Curiosity is at the heart of any musical endeavor. Composers, players, and instrument makers are always searching for a new sound, and sometimes the results are unusual, to say the least. Read on to learn about five uncommon musical instruments.
The vibraslap is a relatively recent creation. First manufactured by Latin Percussion in 1967, the vibraslap is a replacement for the jawbone, which is literally that: the jaw of a donkey, horse, or mule, which is struck against the palm of the hand or a stick, so that the loose teeth rattle together. Natural jawbones are brittle and difficult to repair, so Latin Percussion created the vibraslap as a sustainable substitute. It is an easy sound to pick out, and has been featured in many mainstream hits, from Ozzy Osbourne’s “Crazy Train” to “Billionaire” by Travie McCoy.
The theremin is unique even among the instruments on this list for one reason: it is played entirely without touching the instrument itself. Equipped with two antennas which act as capacitors, the theremin detects its player’s movements and translates them into sound. One antenna controls the instrument’s volume while the other controls pitch. The tone is rather eerie, and is typically used to invoke “alien” or “paranormal” situations. It has also had a surprisingly robust role in popular music, including on the Beach Boys’ hit “Good Vibrations.”
This massive horn was designed by the inventor of the saxophone family, Adolph Sax, but never constructed during his lifetime. It is similar in most ways to more conventional saxophones, but at 7 feet tall is capable of producing much lower pitches. This sax is so huge that it must be mounted on a stand to be played. Though a handful of predecessors were produced in the 20th century, the first true subcontrabass saxophone wasn’t produced until 2012.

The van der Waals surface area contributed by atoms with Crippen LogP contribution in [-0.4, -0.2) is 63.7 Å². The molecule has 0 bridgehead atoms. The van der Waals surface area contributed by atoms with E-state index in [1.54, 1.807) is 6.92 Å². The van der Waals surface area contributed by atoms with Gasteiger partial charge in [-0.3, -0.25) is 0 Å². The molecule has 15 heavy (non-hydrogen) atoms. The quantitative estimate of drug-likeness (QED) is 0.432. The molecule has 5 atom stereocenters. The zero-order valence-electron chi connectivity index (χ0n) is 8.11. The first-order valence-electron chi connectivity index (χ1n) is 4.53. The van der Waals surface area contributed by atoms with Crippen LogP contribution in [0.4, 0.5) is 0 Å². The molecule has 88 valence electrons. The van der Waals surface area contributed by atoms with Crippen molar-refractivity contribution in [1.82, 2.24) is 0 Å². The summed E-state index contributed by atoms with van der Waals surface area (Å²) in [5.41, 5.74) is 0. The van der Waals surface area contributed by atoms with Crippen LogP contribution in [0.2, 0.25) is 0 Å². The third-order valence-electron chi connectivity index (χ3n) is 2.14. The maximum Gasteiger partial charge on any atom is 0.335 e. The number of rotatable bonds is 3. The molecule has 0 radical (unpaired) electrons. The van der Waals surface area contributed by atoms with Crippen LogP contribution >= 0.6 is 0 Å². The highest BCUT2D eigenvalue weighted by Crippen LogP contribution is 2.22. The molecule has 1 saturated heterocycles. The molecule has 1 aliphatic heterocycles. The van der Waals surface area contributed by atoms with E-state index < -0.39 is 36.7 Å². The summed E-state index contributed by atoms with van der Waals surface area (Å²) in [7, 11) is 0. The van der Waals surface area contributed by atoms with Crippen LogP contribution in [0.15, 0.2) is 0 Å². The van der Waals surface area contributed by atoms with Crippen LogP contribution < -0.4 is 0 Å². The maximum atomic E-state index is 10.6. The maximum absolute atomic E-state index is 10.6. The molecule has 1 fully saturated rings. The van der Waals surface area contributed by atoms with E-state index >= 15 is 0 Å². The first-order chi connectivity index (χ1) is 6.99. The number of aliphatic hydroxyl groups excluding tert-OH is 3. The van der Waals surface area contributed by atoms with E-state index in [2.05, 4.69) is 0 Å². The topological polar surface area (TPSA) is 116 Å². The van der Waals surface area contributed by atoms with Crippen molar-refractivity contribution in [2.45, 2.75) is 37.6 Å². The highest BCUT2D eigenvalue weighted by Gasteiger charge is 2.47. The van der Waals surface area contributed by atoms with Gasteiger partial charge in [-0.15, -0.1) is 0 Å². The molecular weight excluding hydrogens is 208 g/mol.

Invented in 1967, the same year as the vibraslap, the stylophone is a uniquely “futuristic” instrument. The built-in stylus is pressed against its metal keys, completing a circuit and causing the instrument to sound a note. Its tone quality is rather tinny and nasal, but charming and distinctive in its own way. Notable stylophone players include John Lennon and David Bowie.
Among the whole range of unusual guitar variants, the Chapman stick is in a league of its own. Equipped the 8, 10, or 12 strings, the Chapman stick is not intended for strumming around the campfire – instead, players place both hands around the neck and tap on the fretboard, without need for picking or plucking the strings. A massive pickup at the bottom of the body detects string vibrations and send them out to an amplifier as with an electric guitar. This allows guitarists to play the stick more like a piano, with each hand managing separate parts.
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